Veterans to Farmers, a farming nonprofit, is helping veterans reintegrate into civilian life, connect with fellow vets and recover from PTSD, by training them to work in agriculture.
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Paige King Johnson of North Carolina is a three-time Carolina Country Music Awards winner — for Female Vocalist of the Year, Country Emerging New Artist and Tour of the Year.
Recently announced as the first-ever musical ambassador for North Carolina’s Got to Be NC campaign, the up-and-coming country singer, born on a farm, is helping to solidify connections between music and agriculture in America today — and letting young people interested in these areas know that they, too, can lend their interests, abilities and aspirations.
In a recent interview, Johnson said she’ll be performing at the Got to Be NC Festival in Raleigh, N.C., on Friday, May 20 at 5 p.m.; she’ll also announce a new AgStar North Carolina Talent Competition, she told Fox News Digital.
“My home state of North Carolina is near to my heart,” she said, stressing the array of “homegrown music” across the state.
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Johnson discussed her newest projects, including “American Beauty,” a new song, how she got through the lockdowns of the COVID-19 pandemic as a performer and entertainer used to being with crowds — and what that taught her for a lifetime.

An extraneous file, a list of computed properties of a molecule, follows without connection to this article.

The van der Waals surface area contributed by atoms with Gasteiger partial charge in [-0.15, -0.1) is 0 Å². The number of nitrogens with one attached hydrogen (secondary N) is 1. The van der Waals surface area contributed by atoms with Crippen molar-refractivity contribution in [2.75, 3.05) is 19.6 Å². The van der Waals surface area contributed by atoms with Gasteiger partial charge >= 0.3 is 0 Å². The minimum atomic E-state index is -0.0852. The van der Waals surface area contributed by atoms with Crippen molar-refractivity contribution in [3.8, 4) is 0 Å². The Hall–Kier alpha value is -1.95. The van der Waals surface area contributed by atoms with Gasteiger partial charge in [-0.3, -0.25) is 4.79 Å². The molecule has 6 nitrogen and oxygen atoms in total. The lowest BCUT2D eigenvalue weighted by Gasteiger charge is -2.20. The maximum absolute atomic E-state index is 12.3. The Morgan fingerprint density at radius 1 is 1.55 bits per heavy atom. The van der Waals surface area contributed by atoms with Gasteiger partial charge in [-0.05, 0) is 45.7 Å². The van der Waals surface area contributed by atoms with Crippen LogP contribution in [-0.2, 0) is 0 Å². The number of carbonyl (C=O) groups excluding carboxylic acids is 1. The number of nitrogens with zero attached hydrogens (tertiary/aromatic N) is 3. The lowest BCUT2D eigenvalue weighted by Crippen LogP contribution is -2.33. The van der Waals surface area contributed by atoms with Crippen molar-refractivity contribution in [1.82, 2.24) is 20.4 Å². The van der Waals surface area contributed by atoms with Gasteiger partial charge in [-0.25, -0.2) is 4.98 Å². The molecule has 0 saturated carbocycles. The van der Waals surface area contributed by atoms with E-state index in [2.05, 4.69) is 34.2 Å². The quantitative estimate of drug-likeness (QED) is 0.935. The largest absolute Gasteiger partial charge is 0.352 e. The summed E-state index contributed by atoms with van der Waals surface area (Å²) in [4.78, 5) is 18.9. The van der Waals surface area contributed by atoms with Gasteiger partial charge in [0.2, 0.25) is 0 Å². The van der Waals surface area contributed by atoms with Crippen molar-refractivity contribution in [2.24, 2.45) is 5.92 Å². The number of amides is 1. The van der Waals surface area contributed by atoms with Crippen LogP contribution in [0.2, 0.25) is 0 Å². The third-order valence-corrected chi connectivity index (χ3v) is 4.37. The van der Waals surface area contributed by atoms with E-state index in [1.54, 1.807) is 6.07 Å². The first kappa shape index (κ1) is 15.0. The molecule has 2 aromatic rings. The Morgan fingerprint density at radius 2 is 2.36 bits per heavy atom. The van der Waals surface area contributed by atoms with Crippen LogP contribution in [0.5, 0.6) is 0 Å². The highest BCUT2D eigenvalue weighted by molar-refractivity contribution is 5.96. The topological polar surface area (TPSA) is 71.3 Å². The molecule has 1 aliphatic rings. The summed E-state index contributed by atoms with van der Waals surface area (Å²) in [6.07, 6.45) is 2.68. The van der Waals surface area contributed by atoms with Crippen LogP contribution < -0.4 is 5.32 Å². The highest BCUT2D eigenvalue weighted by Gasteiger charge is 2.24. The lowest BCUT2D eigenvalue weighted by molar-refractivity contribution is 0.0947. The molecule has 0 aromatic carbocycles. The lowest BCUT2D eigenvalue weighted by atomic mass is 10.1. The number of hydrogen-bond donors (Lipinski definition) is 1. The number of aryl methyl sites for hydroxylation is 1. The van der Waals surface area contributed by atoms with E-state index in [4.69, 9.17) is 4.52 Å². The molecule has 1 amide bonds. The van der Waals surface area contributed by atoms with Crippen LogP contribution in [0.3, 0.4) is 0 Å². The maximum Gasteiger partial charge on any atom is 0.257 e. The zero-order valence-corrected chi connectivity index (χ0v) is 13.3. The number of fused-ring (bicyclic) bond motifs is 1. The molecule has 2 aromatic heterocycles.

Paige King Johnson, born on a farm, is the first-ever musical ambassador for North Carolina’s Got to Be NC campaign.
‘Encouragement and empowerment’
Some friends started writing song ideas and melodies amid the beginning parts of the pandemic, she told Fox News Digital in an interview.
“All three of us were 20-something women who were singers and songwriters — and we had no clue what was happening [in the country] or was going to happen to us” in the future, she said.
Still, together they wrote a song of “encouragement and empowerment,” she said, both for themselves and for millions of others like them.
Paige King Johnson is a native North Carolinian. She said that before she puts out any piece of music, any post or any music video, she asks herself how the people most important to her in her life might react to her words.
That way, she said, people would know that “no matter where you’re going or what you’re doing, even if you feel like it’s not getting you anywhere, it is — and you’re going to feel grateful for that progress that you did make in that time when you get years down the road” when you look back on it.
“Would my mama and my grandmama be proud of me whenever they see this or hear this?”
During the pandemic, when everything was shut down, she also had time to give back to 4-H and to FFA (Future Farmers of America), she said — groups she was very involved with during her growing-up years, she said, and that remain important to her.
“I could ride horses before I could walk,” she said. “I was showing horses, lambs, rabbits at my county fairs every single year. That was normal to me.”
‘Would God be proud of me?’
“I’m a people person — I love being able to connect with people,” she said. “I’m definitely an extrovert and I feel energized around other people.”
Paige King Johnson said that artists today “need to check themselves” given the often-broad spotlight they have.